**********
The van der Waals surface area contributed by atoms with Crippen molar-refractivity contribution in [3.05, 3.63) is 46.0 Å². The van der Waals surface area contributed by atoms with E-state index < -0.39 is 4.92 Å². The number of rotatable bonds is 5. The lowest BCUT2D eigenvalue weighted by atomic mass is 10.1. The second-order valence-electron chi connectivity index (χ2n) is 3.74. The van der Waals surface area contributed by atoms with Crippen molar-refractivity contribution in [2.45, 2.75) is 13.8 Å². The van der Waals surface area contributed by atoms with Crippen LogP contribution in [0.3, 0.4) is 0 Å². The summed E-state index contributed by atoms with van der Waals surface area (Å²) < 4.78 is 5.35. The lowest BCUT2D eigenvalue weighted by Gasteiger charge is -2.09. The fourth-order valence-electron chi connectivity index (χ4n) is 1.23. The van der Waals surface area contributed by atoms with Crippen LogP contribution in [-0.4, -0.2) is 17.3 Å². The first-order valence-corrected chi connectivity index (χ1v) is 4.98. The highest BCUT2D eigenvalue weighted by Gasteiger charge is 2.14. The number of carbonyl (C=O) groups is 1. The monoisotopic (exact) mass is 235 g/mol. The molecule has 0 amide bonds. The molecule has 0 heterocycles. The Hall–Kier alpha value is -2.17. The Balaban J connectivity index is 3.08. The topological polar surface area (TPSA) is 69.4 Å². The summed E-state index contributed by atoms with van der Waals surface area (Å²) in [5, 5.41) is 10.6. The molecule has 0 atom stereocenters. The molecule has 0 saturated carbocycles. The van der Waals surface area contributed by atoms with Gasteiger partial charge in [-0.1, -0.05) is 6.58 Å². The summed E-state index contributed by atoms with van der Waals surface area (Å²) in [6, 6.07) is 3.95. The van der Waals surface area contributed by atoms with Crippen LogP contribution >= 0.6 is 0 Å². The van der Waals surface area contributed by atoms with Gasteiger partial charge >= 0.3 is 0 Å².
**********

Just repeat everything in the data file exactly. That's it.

The van der Waals surface area contributed by atoms with Crippen molar-refractivity contribution in [3.05, 3.63) is 46.0 Å². The van der Waals surface area contributed by atoms with E-state index < -0.39 is 4.92 Å². The number of rotatable bonds is 5. The lowest BCUT2D eigenvalue weighted by atomic mass is 10.1. The second-order valence-electron chi connectivity index (χ2n) is 3.74. The van der Waals surface area contributed by atoms with Crippen molar-refractivity contribution in [2.45, 2.75) is 13.8 Å². The van der Waals surface area contributed by atoms with Crippen LogP contribution in [0.3, 0.4) is 0 Å². The summed E-state index contributed by atoms with van der Waals surface area (Å²) < 4.78 is 5.35. The lowest BCUT2D eigenvalue weighted by Gasteiger charge is -2.09. The fourth-order valence-electron chi connectivity index (χ4n) is 1.23. The van der Waals surface area contributed by atoms with Crippen LogP contribution in [-0.4, -0.2) is 17.3 Å². The first-order valence-corrected chi connectivity index (χ1v) is 4.98. The highest BCUT2D eigenvalue weighted by Gasteiger charge is 2.14. The number of carbonyl (C=O) groups is 1. The monoisotopic (exact) mass is 235 g/mol. The molecule has 0 amide bonds. The molecule has 0 heterocycles. The Hall–Kier alpha value is -2.17. The Balaban J connectivity index is 3.08. The topological polar surface area (TPSA) is 69.4 Å². The summed E-state index contributed by atoms with van der Waals surface area (Å²) in [5, 5.41) is 10.6. The molecule has 0 atom stereocenters. The molecule has 0 saturated carbocycles. The van der Waals surface area contributed by atoms with Gasteiger partial charge in [-0.1, -0.05) is 6.58 Å². The summed E-state index contributed by atoms with van der Waals surface area (Å²) in [6, 6.07) is 3.95. The van der Waals surface area contributed by atoms with Crippen LogP contribution >= 0.6 is 0 Å². The van der Waals surface area contributed by atoms with Gasteiger partial charge >= 0.3 is 0 Å².